I am writing this BEFORE the votes are counted on
election day; in fact, I am writing this several days
beforehand. I am NOT predicting any of the outcomes
discussed here; I am only suggesting what might happen
if the much-discussed political “wave” does occur (or
does not occur) on November 4.
I want to point out that political waves come in various
sizes. Furthermore, it is quite possible that there will be
no true wave this cycle, only a typical election in which
the party holding the White House loses some seats in
the U.S. house and senate.
But let’s say, for argument’s sake, there IS a wave.
If there is a wave, its intensity and impact will depend on
how emotionally motivated significant numbers of voters,
most of them independents or non-party-affiliated, are on
election day. This general group usually make up most of
the so-called undecided voters, especially those who make
up their minds at the very end of the campaign, and then
go to the polls.
At this late date, it is very difficult to imagine a scenario in
which “wave” voters would turn to Democratic candidates.
If there is a wave in 2014, it will be most likely a conservative
and/or anti-Obama wave.
Currently, not taking into account a wave, there is a general
consensus that Republicans will pick up 5-7 U.S. senate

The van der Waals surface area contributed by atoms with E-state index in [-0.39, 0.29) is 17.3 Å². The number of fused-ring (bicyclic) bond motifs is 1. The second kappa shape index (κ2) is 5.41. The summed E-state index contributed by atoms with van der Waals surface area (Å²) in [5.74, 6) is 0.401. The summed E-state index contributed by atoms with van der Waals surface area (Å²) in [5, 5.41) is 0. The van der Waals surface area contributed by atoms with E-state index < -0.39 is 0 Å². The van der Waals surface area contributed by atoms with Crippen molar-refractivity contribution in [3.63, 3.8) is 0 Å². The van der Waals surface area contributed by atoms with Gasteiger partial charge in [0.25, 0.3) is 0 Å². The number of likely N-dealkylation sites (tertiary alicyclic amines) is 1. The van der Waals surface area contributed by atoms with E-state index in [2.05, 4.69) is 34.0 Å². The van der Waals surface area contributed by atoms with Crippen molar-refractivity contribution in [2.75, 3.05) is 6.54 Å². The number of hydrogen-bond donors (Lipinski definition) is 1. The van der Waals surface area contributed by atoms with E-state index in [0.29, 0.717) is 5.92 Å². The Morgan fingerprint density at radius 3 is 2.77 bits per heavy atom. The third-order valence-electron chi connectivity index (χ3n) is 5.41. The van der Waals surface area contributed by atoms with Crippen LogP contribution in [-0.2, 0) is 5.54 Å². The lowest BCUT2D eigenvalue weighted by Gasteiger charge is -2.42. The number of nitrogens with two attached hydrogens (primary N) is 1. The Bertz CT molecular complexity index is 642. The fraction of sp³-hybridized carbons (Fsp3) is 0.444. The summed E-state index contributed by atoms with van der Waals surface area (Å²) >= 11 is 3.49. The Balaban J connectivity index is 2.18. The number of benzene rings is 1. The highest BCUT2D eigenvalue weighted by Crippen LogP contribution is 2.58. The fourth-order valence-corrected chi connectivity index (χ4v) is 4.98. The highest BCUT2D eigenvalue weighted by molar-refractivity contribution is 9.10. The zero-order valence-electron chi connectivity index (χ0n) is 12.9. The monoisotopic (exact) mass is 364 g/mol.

seats, 5-10 U.S. house seats, and that Democrats will gain a
net of 3-4 governorships. That would be a decent night for the
conservative party, but no wave. If the Democrats can hold
GOP gains in the senate to five or less, it would actually be a
relatively good night for the Democrats.
A true “wave,” in my opinion, would require many more
undecided voters to vote Republican, and many Democrats to
stay home. A true wave would produce a net gain of 8-10
Republican senators, 11-15 Republican house members, and
close to a draw in net new governors. A “tsunami,” on the other
hand, would bring in 11-15 new GOP senators, 16-25 new GOP
house members, and the surprise of some net gains in GOP
The “tsunami” scenario in 2014 seems unlikely with about
two weeks to go, but a more modest “wave” does not.
Considering the Democratic advantages of cash and their
get-out-the-effort, a more modest “traditional” mid-term
election with only some congressional gains for the GOP, and
Democrats picking a small number of governorships is also
I want to repeat what I have said now for many months. Any
kind of true wave, moderate or heavy, does not appear visible
until either just before election day, or when the vote is counted.
Waves are almost always late-breaking. Not only that, waves
can peak too soon or, as in the 1968 presidential election, not
reach their peak in time for the actual voting. (“President”
Hubert Humphrey could have lectured on that scenario!)
This discussion is obviously speculative. Even with only days to
go before election day, the dimensions of the 2014 cycle are
unclear. Waves are relatively rare electoral occurrences. When
they do happen, however, they often bring surprises and great
shock in their wake.
Copyright (c) 2014 by Barry Casselman. All rights reserved.